October each year marks cybersecurity awareness month, and so, in anticipation of next month (hint: put it on your agenda for October’s board or management meeting), I’d like to share some simple tips. These days, we seem to take technology for granted. It has become so intertwined in our daily lives, that we simply assume everything will just work and that there’s no need to worry about what’s “under the hood”.
But as always, with greater power comes greater responsibility. In technology terms, responsible use of technology requires it to be secure. Cybersecurity is all the buzz nowadays. You’ve likely heard of it, read about it in your regular news feeds or seen something on breakfast TV.
Either way, the hype is real. You may not realise this, but Cybersecurity is as relevant and important for small and medium businesses as it is for large enterprise. Businesses today face various cyber threats that can harm their operations, reputation, and growth. A compromise can cause severe financial impact and other disruptions. Not only are we seeing an increase in business compromise caused by poor cybersecurity posture, but we are also seeing an increase in personal cybercrime.
A recent Australian Cyber Crime Survey conducted in June 2023, found 27 percent of respondents surveyed had been victims of online abuse and harassment, 22 percent had been victims of malware, 20 percent had been victims of identity theft, and eight percent had been victims of fraud and scams. The financial losses are wide ranging, where some victims reported losing large sums of money. While most victims reported relatively smaller financial losses, it is important to consider that many incidents are not reported. Twenty-five percent of respondents were negatively impacted by cybercrime in the 12 months prior to the survey, while 22 percent of respondents who owned or operated a small to medium business said their business was negatively impacted by cybercrime.
Having a range of resources to help improve your cyber security and protecting yourself from common threats is imperative. Consideration around how to implement basic security measures such as using strong passwords, using unique passwords for each system, updating software, and backing up information at a minimum, is highly advised. By taking these small but effective measures, you can mitigate the chances of a cyber compromise or data breach impacting you and your personal data.
Beyond your personal protection, it is critical to consider incorporating various cyber security principles and strategies as integral parts of your business process. These should include ongoing cyber awareness training for your staff in addition to regular training and knowledge improvement within your own business domains. Ensuring not just frontline staff, but that all senior managers are involved in cyber security initiatives, demonstrates a commitment to leading by example and promotes a safety culture.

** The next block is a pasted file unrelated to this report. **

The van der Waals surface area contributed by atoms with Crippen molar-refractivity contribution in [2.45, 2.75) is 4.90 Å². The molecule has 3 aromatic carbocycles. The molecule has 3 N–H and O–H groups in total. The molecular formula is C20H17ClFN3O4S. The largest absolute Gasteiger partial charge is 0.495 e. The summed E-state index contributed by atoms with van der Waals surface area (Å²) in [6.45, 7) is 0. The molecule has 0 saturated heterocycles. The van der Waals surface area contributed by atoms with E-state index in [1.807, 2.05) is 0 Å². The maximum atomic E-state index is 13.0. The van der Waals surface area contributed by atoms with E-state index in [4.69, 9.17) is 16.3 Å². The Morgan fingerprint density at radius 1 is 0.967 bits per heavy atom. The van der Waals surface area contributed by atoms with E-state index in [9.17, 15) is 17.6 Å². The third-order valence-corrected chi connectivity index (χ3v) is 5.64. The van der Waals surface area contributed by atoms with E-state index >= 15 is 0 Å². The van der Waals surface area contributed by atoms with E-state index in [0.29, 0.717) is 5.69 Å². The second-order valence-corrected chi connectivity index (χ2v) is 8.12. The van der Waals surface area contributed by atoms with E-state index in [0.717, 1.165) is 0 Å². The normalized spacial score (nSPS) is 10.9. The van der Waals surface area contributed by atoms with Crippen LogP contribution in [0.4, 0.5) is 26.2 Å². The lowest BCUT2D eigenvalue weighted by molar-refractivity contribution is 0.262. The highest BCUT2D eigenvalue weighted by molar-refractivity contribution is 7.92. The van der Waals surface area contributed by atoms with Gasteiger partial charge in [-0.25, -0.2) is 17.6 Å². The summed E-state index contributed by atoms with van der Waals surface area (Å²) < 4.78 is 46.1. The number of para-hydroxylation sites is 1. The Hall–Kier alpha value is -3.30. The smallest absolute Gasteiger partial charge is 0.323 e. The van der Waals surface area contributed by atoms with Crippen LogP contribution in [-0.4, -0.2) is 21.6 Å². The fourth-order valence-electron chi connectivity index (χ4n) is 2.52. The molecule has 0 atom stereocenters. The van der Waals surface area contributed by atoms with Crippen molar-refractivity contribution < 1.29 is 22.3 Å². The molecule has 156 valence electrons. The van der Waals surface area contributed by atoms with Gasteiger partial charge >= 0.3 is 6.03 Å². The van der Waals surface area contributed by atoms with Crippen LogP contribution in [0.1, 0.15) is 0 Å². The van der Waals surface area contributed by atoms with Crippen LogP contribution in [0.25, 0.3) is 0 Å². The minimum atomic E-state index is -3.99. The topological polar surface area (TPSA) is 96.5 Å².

Enforcing multi factor authentication (MFA), is a simple yet very effective form of security that can be implemented simply by mobile device verification via an authenticator app. MFA provides confidence that even if one factor such as a password is compromised, there’s far less chance that a hacker will also have access to a second or third factor of your security set. Essentially, the use of MFA is now considered an essential part of every authentication process.
Finally, it is vital you have a clear understanding of your IT infrastructure. Every device that is connected to your network has the potential to become an entry point for cyber-attacks. Moreover, any device that is wi-fi capable and can connect to your network, expands the potential for cyber breaches. Regular updates of your IT asset register will ensure you know what hardware is being used and exposed to your network. This can include mobile phones, laptops, tablets or even your wearable digital devices such as smart watches or medical hardware.
Cybersecurity is not a technical issue relegated to the IT department to deal with in isolation, but rather a personal and a business problem that everyone needs to address. As a business owner, you must regularly review and consider ways in which you can enhance your security posture and cyber resilience. The flip side of course, is that a good cybersecurity posture can also be your superpower - an opportunity for your businesses to gain a competitive edge in an increasingly digital world.
By Peter Gatt, Business Development Manager – Majestic Computer Technology.
Majestic Computer Technology is an Australian Family Business that has been successfully delivering IT solutions since 1992. Majestic provides advisory, outsourced IT and business automation services to small and mid-sized businesses across manufacturing, professional services, construction and engineering, health, life sciences and the NFP sector. In addition to being a partner and member, Majestic is also the IT service provider for FBA. www.majestic.com.au